Revised and Updated with a New Introduction During the 19th century the Balkan countries became the subject of a rather romantic fascination for the public at large. This vision of the area has been created in large measure by the writing of women travelers such as those represented in this volume. The achievements of these women are quite remarkable: in many cases their travels were adventurous, and even dangerous, reaching into parts of the countryside which were remote and hardly known to outsiders. Not only as travelers but also in the fields of medical and military service, scholarship and education, journalism and literature, did these women contribute in very significant ways to the expansion of women's horizons and to the attempt to gain greater freedom for women in society in general. Contents: Editorial Introduction: Black Lambs and Grey Falcons: Outward and Inward Frontiers - Two Victorian Ladies and Bosnian Realities, 1861-1875: G.M. MacKenzie and A.P.
Irby - Edith Durham, Traveller and Publicist - Edith Durham as a Collector - Emily Balch: Balkan Traveller, Peace Worker and Nobel Laureate - The Work of British Medical Women in Serbia during and after the First World War - Captain Flora Sandes: A Case Study in the Social Construction of Gender in a Serbian Context - Rose Wilder Lane: 1886-1968 - Rebecca West, Gerda and the Sense of Process - Margaret Masson Hasluck - Louisa Rayner: An Englishwoman's Experiences in Wartime Yugoslavia - Mercia MacDermott: A Woman of the Frontier - An Anthropologist in the Village - Bucks, Brides and Useless Baggage: Women's Quest for a Role in their Balkan Travels - Constructing 'the Balkans' - Women Travellers in the Balkans: A Bibliographical Guide. John B. Allcock is head of the Research Unit in South East European Studies and is based in the Interdisciplinary Human Studies department at the University of Bradford; Antonia Young is a member of the Department for Sociology and Anthropology at Colgate University, New York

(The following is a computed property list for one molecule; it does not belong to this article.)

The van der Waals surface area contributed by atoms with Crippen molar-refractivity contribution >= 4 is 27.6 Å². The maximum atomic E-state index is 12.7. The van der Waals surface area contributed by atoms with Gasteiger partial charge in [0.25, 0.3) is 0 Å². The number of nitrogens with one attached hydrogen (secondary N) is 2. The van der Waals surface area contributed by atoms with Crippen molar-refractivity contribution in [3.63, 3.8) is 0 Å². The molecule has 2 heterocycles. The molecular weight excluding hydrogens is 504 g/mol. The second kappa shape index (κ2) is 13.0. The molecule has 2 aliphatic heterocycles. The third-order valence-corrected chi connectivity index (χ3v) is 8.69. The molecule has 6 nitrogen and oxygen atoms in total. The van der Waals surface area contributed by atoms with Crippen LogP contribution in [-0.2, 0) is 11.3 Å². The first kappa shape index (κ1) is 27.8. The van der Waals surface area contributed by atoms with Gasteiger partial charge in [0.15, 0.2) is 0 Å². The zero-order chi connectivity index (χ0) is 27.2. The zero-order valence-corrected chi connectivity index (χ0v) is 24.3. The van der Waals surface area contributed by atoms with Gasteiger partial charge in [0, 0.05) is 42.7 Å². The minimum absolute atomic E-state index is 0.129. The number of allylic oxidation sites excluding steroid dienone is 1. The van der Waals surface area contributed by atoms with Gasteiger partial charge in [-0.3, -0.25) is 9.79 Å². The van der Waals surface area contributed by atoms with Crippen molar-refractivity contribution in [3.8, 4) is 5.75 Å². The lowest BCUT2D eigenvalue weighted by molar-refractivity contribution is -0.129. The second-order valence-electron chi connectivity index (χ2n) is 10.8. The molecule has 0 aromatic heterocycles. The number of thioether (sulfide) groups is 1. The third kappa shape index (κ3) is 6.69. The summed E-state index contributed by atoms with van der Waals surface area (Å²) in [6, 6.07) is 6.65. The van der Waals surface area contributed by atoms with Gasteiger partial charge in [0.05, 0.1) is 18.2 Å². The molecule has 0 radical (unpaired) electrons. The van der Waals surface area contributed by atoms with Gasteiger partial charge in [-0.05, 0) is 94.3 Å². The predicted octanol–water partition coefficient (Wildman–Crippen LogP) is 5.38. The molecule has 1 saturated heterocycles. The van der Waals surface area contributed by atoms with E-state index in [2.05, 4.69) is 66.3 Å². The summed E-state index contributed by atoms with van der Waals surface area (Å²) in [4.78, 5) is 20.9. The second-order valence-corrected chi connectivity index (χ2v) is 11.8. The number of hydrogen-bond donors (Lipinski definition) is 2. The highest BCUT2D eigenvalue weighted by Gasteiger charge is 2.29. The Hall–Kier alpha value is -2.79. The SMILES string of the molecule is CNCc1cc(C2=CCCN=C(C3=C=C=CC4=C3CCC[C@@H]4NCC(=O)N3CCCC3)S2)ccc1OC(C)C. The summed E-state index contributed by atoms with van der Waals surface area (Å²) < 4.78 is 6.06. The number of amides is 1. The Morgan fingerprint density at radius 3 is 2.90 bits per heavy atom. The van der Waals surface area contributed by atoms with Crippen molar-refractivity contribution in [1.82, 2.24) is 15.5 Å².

Publisher: Berghahn Books, Incorporated